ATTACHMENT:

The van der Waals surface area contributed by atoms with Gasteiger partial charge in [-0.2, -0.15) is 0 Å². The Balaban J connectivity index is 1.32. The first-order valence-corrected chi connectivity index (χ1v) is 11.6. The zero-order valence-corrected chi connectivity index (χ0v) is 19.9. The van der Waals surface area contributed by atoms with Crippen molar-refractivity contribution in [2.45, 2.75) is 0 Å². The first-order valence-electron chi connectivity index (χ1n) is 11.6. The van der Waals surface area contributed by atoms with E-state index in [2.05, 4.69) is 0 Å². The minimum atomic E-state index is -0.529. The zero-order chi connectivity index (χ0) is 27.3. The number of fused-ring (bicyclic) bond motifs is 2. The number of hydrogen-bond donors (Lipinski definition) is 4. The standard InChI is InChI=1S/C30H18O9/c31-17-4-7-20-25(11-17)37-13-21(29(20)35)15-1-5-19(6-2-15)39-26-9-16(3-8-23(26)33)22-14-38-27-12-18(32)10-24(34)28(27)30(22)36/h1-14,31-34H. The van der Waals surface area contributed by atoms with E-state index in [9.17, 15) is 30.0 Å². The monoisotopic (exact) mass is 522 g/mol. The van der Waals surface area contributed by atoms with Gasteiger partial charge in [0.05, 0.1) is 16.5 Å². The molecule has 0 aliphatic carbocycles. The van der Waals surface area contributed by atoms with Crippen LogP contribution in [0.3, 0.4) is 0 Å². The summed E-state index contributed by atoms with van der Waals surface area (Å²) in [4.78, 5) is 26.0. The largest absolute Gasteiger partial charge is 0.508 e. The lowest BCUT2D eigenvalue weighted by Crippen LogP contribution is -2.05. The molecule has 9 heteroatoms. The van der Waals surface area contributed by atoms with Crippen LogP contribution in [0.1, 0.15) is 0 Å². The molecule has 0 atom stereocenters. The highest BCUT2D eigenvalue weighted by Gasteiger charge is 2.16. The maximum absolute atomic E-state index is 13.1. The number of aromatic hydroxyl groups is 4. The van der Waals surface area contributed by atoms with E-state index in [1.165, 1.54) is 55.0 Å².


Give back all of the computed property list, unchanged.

The van der Waals surface area contributed by atoms with Gasteiger partial charge in [-0.2, -0.15) is 0 Å². The Balaban J connectivity index is 1.32. The first-order valence-corrected chi connectivity index (χ1v) is 11.6. The zero-order valence-corrected chi connectivity index (χ0v) is 19.9. The van der Waals surface area contributed by atoms with Crippen molar-refractivity contribution in [2.45, 2.75) is 0 Å². The first-order valence-electron chi connectivity index (χ1n) is 11.6. The van der Waals surface area contributed by atoms with E-state index in [2.05, 4.69) is 0 Å². The minimum atomic E-state index is -0.529. The zero-order chi connectivity index (χ0) is 27.3. The number of fused-ring (bicyclic) bond motifs is 2. The number of hydrogen-bond donors (Lipinski definition) is 4. The standard InChI is InChI=1S/C30H18O9/c31-17-4-7-20-25(11-17)37-13-21(29(20)35)15-1-5-19(6-2-15)39-26-9-16(3-8-23(26)33)22-14-38-27-12-18(32)10-24(34)28(27)30(22)36/h1-14,31-34H. The van der Waals surface area contributed by atoms with E-state index in [9.17, 15) is 30.0 Å². The monoisotopic (exact) mass is 522 g/mol. The van der Waals surface area contributed by atoms with Gasteiger partial charge in [0.05, 0.1) is 16.5 Å². The molecule has 0 aliphatic carbocycles. The van der Waals surface area contributed by atoms with Crippen LogP contribution in [0.3, 0.4) is 0 Å². The summed E-state index contributed by atoms with van der Waals surface area (Å²) in [4.78, 5) is 26.0. The largest absolute Gasteiger partial charge is 0.508 e. The lowest BCUT2D eigenvalue weighted by Crippen LogP contribution is -2.05. The molecule has 9 heteroatoms. The van der Waals surface area contributed by atoms with Crippen LogP contribution in [0.1, 0.15) is 0 Å². The molecule has 0 atom stereocenters. The highest BCUT2D eigenvalue weighted by Gasteiger charge is 2.16. The maximum absolute atomic E-state index is 13.1. The number of aromatic hydroxyl groups is 4. The van der Waals surface area contributed by atoms with E-state index in [1.165, 1.54) is 55.0 Å².